This is a big year in Canadian sport. One year after the glory of the Olympic Games in PyeongChang, South Korea, Canadian athletes are getting ready to take center stage March 14 – 21, 2019, at the Special Olympics World Games in Abu Dhabi, UAE.
The motto is “Meet the Determined.” Perfect. In fact, people with cognitive disabilities are called “People of Determination” here. There is no better way to explain the personal journey for some of these men and women. For some families, it was a journey of uncertainty to start with, at finding out that doors could be closed to their loved on as a result of an intellectual disability. And then, somewhere along the way, a door opened: enter Special Olympics.
Now 50 years old, the Special Olympics movement was the brainchild of two visionaries, Dr. Frank Hayden in Canada and Eunice Kennedy Shriver in the United States.
Kennedy Shriver is credited with founding the movement, with the very first event being held at Soldier Field in Chicago in 1968. That said, the competition itself was inspired by discoveries in the early 1960s that were made by Hayden, a Canadian sport scientist at the University of Toronto.
It was Hayden’s theory that there could be positive effects on the fitness levels of children with intellectual disabilities who participated in regular exercise. He started to test this theory with a group of children at the Beverley School in Toronto which caught the attention of Kennedy Shriver.
Of the 7,500 athletes competing at the Games from 200 countries, there are 109 athletes from across Canada, who have gone through a series of qualification events and are ready to take on the world. The athletes are supported on the ground by 37 coaches and 17 mission staff.
“Special Olympics Team Canada competing at the World Games is the culmination of years of preparation,” said Sharon Bollenbach, CEO of Special Olympics Canada. “Training that begins in community sport programs, that leads to regional, provincial and then national qualifying events. Providing quality programs and competitions at every step of the way is our priority as an organization, so to have athletes realize their dreams by making it to these World Games is extremely important.”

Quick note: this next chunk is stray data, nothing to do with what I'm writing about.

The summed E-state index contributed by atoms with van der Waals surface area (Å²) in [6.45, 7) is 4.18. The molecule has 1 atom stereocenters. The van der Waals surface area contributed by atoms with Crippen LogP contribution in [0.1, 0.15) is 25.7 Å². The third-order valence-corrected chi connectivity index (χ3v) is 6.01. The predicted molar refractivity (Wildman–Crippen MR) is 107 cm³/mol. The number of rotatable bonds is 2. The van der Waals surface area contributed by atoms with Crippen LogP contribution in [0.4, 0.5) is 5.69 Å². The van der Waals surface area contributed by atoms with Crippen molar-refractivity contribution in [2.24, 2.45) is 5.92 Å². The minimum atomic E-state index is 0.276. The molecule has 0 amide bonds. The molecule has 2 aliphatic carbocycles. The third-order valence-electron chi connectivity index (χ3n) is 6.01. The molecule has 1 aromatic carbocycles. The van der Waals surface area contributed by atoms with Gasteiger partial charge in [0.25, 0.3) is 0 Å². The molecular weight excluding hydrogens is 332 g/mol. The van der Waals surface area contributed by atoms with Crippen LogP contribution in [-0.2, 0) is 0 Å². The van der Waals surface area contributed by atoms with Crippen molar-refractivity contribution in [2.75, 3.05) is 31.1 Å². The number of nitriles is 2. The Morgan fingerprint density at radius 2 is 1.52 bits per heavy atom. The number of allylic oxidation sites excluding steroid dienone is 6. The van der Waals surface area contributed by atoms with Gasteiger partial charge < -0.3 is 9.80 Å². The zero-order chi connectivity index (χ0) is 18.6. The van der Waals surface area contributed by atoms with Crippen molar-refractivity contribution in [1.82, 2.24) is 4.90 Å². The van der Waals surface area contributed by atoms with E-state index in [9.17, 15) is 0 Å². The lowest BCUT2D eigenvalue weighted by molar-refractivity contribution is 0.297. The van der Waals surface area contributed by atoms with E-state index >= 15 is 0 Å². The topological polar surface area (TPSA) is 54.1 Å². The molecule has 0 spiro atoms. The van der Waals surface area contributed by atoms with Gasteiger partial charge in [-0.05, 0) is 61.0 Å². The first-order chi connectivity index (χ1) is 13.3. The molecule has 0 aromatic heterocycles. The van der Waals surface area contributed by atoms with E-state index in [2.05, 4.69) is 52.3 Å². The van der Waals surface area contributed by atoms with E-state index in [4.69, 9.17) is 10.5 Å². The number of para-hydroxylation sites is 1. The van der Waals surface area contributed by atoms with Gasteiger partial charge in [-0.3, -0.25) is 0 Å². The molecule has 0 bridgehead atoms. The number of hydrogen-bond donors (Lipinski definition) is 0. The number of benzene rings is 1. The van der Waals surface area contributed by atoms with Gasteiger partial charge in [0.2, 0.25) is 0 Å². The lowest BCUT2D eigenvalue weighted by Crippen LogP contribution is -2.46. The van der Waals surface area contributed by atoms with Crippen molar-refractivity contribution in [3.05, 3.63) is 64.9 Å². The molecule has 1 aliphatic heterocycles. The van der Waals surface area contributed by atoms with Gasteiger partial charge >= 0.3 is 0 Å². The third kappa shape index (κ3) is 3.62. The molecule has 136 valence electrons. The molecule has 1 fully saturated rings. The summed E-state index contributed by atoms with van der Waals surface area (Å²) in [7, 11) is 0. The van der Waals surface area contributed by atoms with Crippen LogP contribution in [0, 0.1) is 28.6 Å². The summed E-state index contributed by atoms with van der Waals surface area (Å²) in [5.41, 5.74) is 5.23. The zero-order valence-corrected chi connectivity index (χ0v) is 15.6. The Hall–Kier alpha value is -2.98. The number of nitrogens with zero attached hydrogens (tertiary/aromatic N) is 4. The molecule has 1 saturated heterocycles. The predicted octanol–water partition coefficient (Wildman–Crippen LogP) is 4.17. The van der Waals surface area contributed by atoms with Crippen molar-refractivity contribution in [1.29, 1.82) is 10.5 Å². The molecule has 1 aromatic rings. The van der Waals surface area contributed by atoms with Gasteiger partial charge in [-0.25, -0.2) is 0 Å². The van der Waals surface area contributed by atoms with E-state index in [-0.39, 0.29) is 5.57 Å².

Team Canada athletes will be competing in nine sports: athletics, swimming, soccer, basketball, rhythmic gymnastics, bocce, powerlifting, golf and 10-pin bowling.
The Canadian team has some great potential.
Take Regina’s Michael Qing for example. The 26-year-old has been swimming on Special Olympics teams for the last 14 years. Abu Dhabi will mark the fourth Special Olympics World Games appearance for this veteran competitor, since 2007. According to the Special Olympics Canada website, Michael is “excited to see a new country and meet new friends.”
“One thing to watch for at these World Games is to observe the true spirit of community and the care each athlete has for their fellow athletes,” Bollenbach said.
It is equal parts inspiring and moving. The UAE has named 2019 the Year of Tolerance, and it shows.
Regan Hofley from Winnipeg will be competing in athletics. She started as a Special Olympics athlete 10 years ago at the age of eight and has enjoyed some impressive results on her way to Abu Dhabi, including winning three golds at National Games, two silvers at the Canada Games, and three golds at the Western Games.
Team Canada’s Eddie Nicks is going to be busier than most at the Games. The 22-year-old athlete from Mississauga, Ont., is competing in soccer, which is his favourite sport. In addition, Nicks has been selected to participate in the torch relay at the opening ceremony. This honour is as one of seven athletes, one each representing the different Special Olympics regions around the world.
Keep your eye on Andre Goulet, from Timmins, Ont., because he is a heavy hitter in his favourite sport of powerlifting. From the Special Olympics Canada website: “He won gold at Regional Games, four golds at National Games, and three golds and one silver at the 2015 World Games. His goals for the 2019 World Games are to bring home four Golds, squat 420 lbs., bench 300 lbs., and deadlift 500 lbs.” Game on!
The final thought belongs to Bollenbach. “As the CEO of SOC, I am filled with such a sense of pride watching our athletes compete on this world stage. I know the work that has gone into making this journey happen - the dedication of the athletes, the amazing commitment of volunteer coaches and the joy of parents seeing their son or daughter achieve this milestone. Not everyone gets to represent their country at a World Games, so to see the journey unfold is amazing!”